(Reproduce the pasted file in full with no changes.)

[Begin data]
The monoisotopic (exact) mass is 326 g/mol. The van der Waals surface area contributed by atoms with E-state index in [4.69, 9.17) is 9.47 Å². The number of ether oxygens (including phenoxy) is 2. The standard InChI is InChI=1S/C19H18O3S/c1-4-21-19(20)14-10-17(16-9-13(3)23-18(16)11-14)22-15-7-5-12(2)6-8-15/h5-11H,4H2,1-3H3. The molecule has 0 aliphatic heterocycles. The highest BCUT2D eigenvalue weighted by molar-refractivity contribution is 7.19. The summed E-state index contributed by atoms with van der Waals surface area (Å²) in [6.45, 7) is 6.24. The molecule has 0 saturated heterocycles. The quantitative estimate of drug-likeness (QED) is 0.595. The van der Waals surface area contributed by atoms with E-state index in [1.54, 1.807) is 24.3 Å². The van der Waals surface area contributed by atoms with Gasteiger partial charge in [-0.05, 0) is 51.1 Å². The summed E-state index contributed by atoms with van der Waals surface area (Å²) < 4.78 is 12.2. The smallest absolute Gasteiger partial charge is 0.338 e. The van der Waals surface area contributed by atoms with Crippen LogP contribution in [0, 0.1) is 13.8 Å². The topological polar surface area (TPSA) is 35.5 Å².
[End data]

The monoisotopic (exact) mass is 326 g/mol. The van der Waals surface area contributed by atoms with E-state index in [4.69, 9.17) is 9.47 Å². The number of ether oxygens (including phenoxy) is 2. The standard InChI is InChI=1S/C19H18O3S/c1-4-21-19(20)14-10-17(16-9-13(3)23-18(16)11-14)22-15-7-5-12(2)6-8-15/h5-11H,4H2,1-3H3. The molecule has 0 aliphatic heterocycles. The highest BCUT2D eigenvalue weighted by molar-refractivity contribution is 7.19. The summed E-state index contributed by atoms with van der Waals surface area (Å²) in [6.45, 7) is 6.24. The molecule has 0 saturated heterocycles. The quantitative estimate of drug-likeness (QED) is 0.595. The van der Waals surface area contributed by atoms with E-state index in [1.54, 1.807) is 24.3 Å². The van der Waals surface area contributed by atoms with Gasteiger partial charge in [-0.05, 0) is 51.1 Å². The summed E-state index contributed by atoms with van der Waals surface area (Å²) < 4.78 is 12.2. The smallest absolute Gasteiger partial charge is 0.338 e. The van der Waals surface area contributed by atoms with Crippen LogP contribution in [0, 0.1) is 13.8 Å². The topological polar surface area (TPSA) is 35.5 Å².